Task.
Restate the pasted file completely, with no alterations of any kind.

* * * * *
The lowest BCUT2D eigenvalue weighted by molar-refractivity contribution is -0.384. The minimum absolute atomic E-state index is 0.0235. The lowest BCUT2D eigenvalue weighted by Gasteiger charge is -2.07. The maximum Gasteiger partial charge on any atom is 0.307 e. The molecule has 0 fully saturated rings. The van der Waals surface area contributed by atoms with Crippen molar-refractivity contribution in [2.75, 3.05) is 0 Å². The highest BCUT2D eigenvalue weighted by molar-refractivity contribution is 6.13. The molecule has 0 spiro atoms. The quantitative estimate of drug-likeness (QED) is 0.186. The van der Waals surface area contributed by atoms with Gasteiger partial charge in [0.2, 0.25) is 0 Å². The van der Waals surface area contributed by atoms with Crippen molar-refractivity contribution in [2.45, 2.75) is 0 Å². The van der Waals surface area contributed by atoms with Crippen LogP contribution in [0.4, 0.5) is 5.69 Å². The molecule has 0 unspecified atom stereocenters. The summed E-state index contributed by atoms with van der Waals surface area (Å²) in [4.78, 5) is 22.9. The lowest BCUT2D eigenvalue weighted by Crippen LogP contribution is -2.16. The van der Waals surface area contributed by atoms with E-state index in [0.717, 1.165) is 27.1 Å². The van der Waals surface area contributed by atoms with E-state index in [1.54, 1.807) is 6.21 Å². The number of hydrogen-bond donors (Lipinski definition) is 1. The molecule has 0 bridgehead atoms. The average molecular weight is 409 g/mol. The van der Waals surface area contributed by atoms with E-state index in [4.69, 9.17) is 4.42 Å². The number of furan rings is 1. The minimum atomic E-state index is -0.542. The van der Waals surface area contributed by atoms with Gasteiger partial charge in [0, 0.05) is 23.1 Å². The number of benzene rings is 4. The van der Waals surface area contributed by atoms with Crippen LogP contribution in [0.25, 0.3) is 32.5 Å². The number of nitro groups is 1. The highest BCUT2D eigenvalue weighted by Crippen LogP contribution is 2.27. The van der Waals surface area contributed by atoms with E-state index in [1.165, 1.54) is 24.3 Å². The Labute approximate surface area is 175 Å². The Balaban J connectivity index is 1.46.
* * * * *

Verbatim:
The lowest BCUT2D eigenvalue weighted by molar-refractivity contribution is -0.384. The minimum absolute atomic E-state index is 0.0235. The lowest BCUT2D eigenvalue weighted by Gasteiger charge is -2.07. The maximum Gasteiger partial charge on any atom is 0.307 e. The molecule has 0 fully saturated rings. The van der Waals surface area contributed by atoms with Crippen molar-refractivity contribution in [2.75, 3.05) is 0 Å². The highest BCUT2D eigenvalue weighted by molar-refractivity contribution is 6.13. The molecule has 0 spiro atoms. The quantitative estimate of drug-likeness (QED) is 0.186. The van der Waals surface area contributed by atoms with Gasteiger partial charge in [0.2, 0.25) is 0 Å². The van der Waals surface area contributed by atoms with Crippen molar-refractivity contribution in [2.45, 2.75) is 0 Å². The van der Waals surface area contributed by atoms with Crippen LogP contribution in [0.4, 0.5) is 5.69 Å². The molecule has 0 unspecified atom stereocenters. The summed E-state index contributed by atoms with van der Waals surface area (Å²) in [4.78, 5) is 22.9. The lowest BCUT2D eigenvalue weighted by Crippen LogP contribution is -2.16. The van der Waals surface area contributed by atoms with E-state index in [0.717, 1.165) is 27.1 Å². The van der Waals surface area contributed by atoms with E-state index in [1.54, 1.807) is 6.21 Å². The number of hydrogen-bond donors (Lipinski definition) is 1. The molecule has 0 bridgehead atoms. The average molecular weight is 409 g/mol. The van der Waals surface area contributed by atoms with E-state index in [4.69, 9.17) is 4.42 Å². The number of furan rings is 1. The minimum atomic E-state index is -0.542. The van der Waals surface area contributed by atoms with Gasteiger partial charge in [0, 0.05) is 23.1 Å². The number of benzene rings is 4. The van der Waals surface area contributed by atoms with Crippen LogP contribution in [0.25, 0.3) is 32.5 Å². The number of nitro groups is 1. The highest BCUT2D eigenvalue weighted by Crippen LogP contribution is 2.27. The van der Waals surface area contributed by atoms with E-state index in [1.165, 1.54) is 24.3 Å². The Labute approximate surface area is 175 Å². The Balaban J connectivity index is 1.46.